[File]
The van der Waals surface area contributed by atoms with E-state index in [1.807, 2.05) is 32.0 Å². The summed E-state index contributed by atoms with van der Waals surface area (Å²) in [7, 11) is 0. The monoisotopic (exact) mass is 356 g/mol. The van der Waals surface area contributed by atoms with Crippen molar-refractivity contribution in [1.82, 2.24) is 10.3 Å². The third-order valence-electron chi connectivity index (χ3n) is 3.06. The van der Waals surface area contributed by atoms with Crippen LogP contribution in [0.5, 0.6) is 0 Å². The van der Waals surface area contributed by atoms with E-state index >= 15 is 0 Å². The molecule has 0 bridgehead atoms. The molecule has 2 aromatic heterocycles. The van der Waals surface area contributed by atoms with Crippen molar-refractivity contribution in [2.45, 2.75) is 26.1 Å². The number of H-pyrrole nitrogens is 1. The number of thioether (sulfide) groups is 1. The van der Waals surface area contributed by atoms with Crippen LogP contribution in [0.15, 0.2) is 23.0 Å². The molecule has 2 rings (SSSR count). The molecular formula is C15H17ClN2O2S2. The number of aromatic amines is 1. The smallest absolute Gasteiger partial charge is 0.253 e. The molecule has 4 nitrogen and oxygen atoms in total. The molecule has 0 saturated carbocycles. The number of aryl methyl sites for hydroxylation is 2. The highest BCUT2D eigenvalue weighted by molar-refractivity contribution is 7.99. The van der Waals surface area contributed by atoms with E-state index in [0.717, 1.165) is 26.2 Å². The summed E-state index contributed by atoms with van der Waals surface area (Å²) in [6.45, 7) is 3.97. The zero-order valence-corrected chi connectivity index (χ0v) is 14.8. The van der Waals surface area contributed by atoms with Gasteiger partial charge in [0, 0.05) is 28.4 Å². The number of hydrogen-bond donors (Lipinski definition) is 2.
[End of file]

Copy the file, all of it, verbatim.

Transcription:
The van der Waals surface area contributed by atoms with E-state index in [1.807, 2.05) is 32.0 Å². The summed E-state index contributed by atoms with van der Waals surface area (Å²) in [7, 11) is 0. The monoisotopic (exact) mass is 356 g/mol. The van der Waals surface area contributed by atoms with Crippen molar-refractivity contribution in [1.82, 2.24) is 10.3 Å². The third-order valence-electron chi connectivity index (χ3n) is 3.06. The van der Waals surface area contributed by atoms with Crippen LogP contribution in [0.5, 0.6) is 0 Å². The van der Waals surface area contributed by atoms with E-state index >= 15 is 0 Å². The molecule has 0 bridgehead atoms. The molecule has 2 aromatic heterocycles. The van der Waals surface area contributed by atoms with Crippen molar-refractivity contribution in [2.45, 2.75) is 26.1 Å². The number of H-pyrrole nitrogens is 1. The number of thioether (sulfide) groups is 1. The van der Waals surface area contributed by atoms with Crippen LogP contribution in [0.15, 0.2) is 23.0 Å². The molecule has 2 rings (SSSR count). The molecular formula is C15H17ClN2O2S2. The number of aromatic amines is 1. The smallest absolute Gasteiger partial charge is 0.253 e. The molecule has 4 nitrogen and oxygen atoms in total. The molecule has 0 saturated carbocycles. The number of aryl methyl sites for hydroxylation is 2. The highest BCUT2D eigenvalue weighted by molar-refractivity contribution is 7.99. The van der Waals surface area contributed by atoms with E-state index in [0.717, 1.165) is 26.2 Å². The summed E-state index contributed by atoms with van der Waals surface area (Å²) in [6.45, 7) is 3.97. The zero-order valence-corrected chi connectivity index (χ0v) is 14.8. The van der Waals surface area contributed by atoms with Gasteiger partial charge in [0, 0.05) is 28.4 Å². The number of hydrogen-bond donors (Lipinski definition) is 2.